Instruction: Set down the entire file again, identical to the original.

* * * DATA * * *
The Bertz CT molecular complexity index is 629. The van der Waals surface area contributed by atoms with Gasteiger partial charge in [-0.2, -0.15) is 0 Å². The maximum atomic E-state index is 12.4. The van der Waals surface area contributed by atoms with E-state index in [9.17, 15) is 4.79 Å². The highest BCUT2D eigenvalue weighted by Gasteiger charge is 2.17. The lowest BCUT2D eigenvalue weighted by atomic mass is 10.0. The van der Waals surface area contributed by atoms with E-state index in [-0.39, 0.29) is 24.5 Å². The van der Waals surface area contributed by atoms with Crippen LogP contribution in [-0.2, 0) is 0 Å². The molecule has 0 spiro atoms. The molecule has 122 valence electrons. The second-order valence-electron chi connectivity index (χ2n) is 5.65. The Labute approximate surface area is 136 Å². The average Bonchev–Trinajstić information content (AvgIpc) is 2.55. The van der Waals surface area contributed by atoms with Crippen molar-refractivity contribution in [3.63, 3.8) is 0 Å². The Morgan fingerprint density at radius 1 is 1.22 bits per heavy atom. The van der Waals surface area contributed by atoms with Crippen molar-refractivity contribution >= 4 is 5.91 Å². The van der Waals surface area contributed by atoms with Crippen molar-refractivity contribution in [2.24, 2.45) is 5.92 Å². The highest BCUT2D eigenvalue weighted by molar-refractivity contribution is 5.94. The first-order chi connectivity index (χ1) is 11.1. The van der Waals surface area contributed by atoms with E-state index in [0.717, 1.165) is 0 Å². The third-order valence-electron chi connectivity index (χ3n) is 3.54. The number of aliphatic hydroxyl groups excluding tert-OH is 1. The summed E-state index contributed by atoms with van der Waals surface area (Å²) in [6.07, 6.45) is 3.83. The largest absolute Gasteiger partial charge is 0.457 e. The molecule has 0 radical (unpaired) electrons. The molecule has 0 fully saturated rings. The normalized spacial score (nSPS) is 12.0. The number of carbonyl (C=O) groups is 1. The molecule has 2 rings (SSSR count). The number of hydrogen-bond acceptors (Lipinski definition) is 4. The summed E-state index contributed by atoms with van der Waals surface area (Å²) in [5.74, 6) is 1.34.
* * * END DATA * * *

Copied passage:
The Bertz CT molecular complexity index is 629. The van der Waals surface area contributed by atoms with Gasteiger partial charge in [-0.2, -0.15) is 0 Å². The maximum atomic E-state index is 12.4. The van der Waals surface area contributed by atoms with E-state index in [9.17, 15) is 4.79 Å². The highest BCUT2D eigenvalue weighted by Gasteiger charge is 2.17. The lowest BCUT2D eigenvalue weighted by atomic mass is 10.0. The van der Waals surface area contributed by atoms with E-state index in [-0.39, 0.29) is 24.5 Å². The van der Waals surface area contributed by atoms with Crippen LogP contribution in [-0.2, 0) is 0 Å². The molecule has 0 spiro atoms. The molecule has 122 valence electrons. The second-order valence-electron chi connectivity index (χ2n) is 5.65. The Labute approximate surface area is 136 Å². The average Bonchev–Trinajstić information content (AvgIpc) is 2.55. The van der Waals surface area contributed by atoms with Crippen molar-refractivity contribution in [3.63, 3.8) is 0 Å². The Morgan fingerprint density at radius 1 is 1.22 bits per heavy atom. The van der Waals surface area contributed by atoms with Crippen molar-refractivity contribution >= 4 is 5.91 Å². The van der Waals surface area contributed by atoms with Crippen molar-refractivity contribution in [2.24, 2.45) is 5.92 Å². The highest BCUT2D eigenvalue weighted by molar-refractivity contribution is 5.94. The first-order chi connectivity index (χ1) is 11.1. The van der Waals surface area contributed by atoms with E-state index in [0.717, 1.165) is 0 Å². The third-order valence-electron chi connectivity index (χ3n) is 3.54. The number of aliphatic hydroxyl groups excluding tert-OH is 1. The summed E-state index contributed by atoms with van der Waals surface area (Å²) in [6.07, 6.45) is 3.83. The largest absolute Gasteiger partial charge is 0.457 e. The molecule has 0 radical (unpaired) electrons. The molecule has 0 fully saturated rings. The normalized spacial score (nSPS) is 12.0. The number of carbonyl (C=O) groups is 1. The molecule has 2 rings (SSSR count). The number of hydrogen-bond acceptors (Lipinski definition) is 4. The summed E-state index contributed by atoms with van der Waals surface area (Å²) in [5.74, 6) is 1.34.